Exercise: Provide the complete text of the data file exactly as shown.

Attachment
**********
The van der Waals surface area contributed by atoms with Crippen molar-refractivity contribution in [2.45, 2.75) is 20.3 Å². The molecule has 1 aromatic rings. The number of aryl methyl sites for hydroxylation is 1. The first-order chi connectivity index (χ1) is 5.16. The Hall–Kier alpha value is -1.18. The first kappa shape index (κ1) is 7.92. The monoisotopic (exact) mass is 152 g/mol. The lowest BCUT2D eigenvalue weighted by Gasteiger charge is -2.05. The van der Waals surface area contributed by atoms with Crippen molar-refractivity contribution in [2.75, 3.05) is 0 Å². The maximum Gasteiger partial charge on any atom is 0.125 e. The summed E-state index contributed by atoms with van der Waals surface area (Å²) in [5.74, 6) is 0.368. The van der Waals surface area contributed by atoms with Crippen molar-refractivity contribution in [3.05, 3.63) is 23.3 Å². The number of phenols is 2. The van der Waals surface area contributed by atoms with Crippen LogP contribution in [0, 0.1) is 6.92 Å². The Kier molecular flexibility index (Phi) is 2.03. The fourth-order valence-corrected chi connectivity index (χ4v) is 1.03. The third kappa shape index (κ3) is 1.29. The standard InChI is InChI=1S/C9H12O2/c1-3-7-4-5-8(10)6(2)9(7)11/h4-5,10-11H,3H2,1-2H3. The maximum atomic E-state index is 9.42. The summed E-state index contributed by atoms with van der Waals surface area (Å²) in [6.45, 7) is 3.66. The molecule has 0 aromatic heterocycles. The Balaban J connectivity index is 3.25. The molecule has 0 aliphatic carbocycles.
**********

The van der Waals surface area contributed by atoms with Crippen molar-refractivity contribution in [2.45, 2.75) is 20.3 Å². The molecule has 1 aromatic rings. The number of aryl methyl sites for hydroxylation is 1. The first-order chi connectivity index (χ1) is 5.16. The Hall–Kier alpha value is -1.18. The first kappa shape index (κ1) is 7.92. The monoisotopic (exact) mass is 152 g/mol. The lowest BCUT2D eigenvalue weighted by Gasteiger charge is -2.05. The van der Waals surface area contributed by atoms with Crippen molar-refractivity contribution in [2.75, 3.05) is 0 Å². The maximum Gasteiger partial charge on any atom is 0.125 e. The summed E-state index contributed by atoms with van der Waals surface area (Å²) in [5.74, 6) is 0.368. The van der Waals surface area contributed by atoms with Crippen molar-refractivity contribution in [3.05, 3.63) is 23.3 Å². The number of phenols is 2. The van der Waals surface area contributed by atoms with Crippen LogP contribution in [0, 0.1) is 6.92 Å². The Kier molecular flexibility index (Phi) is 2.03. The fourth-order valence-corrected chi connectivity index (χ4v) is 1.03. The third kappa shape index (κ3) is 1.29. The standard InChI is InChI=1S/C9H12O2/c1-3-7-4-5-8(10)6(2)9(7)11/h4-5,10-11H,3H2,1-2H3. The maximum atomic E-state index is 9.42. The summed E-state index contributed by atoms with van der Waals surface area (Å²) in [6.45, 7) is 3.66. The molecule has 0 aromatic heterocycles. The Balaban J connectivity index is 3.25. The molecule has 0 aliphatic carbocycles.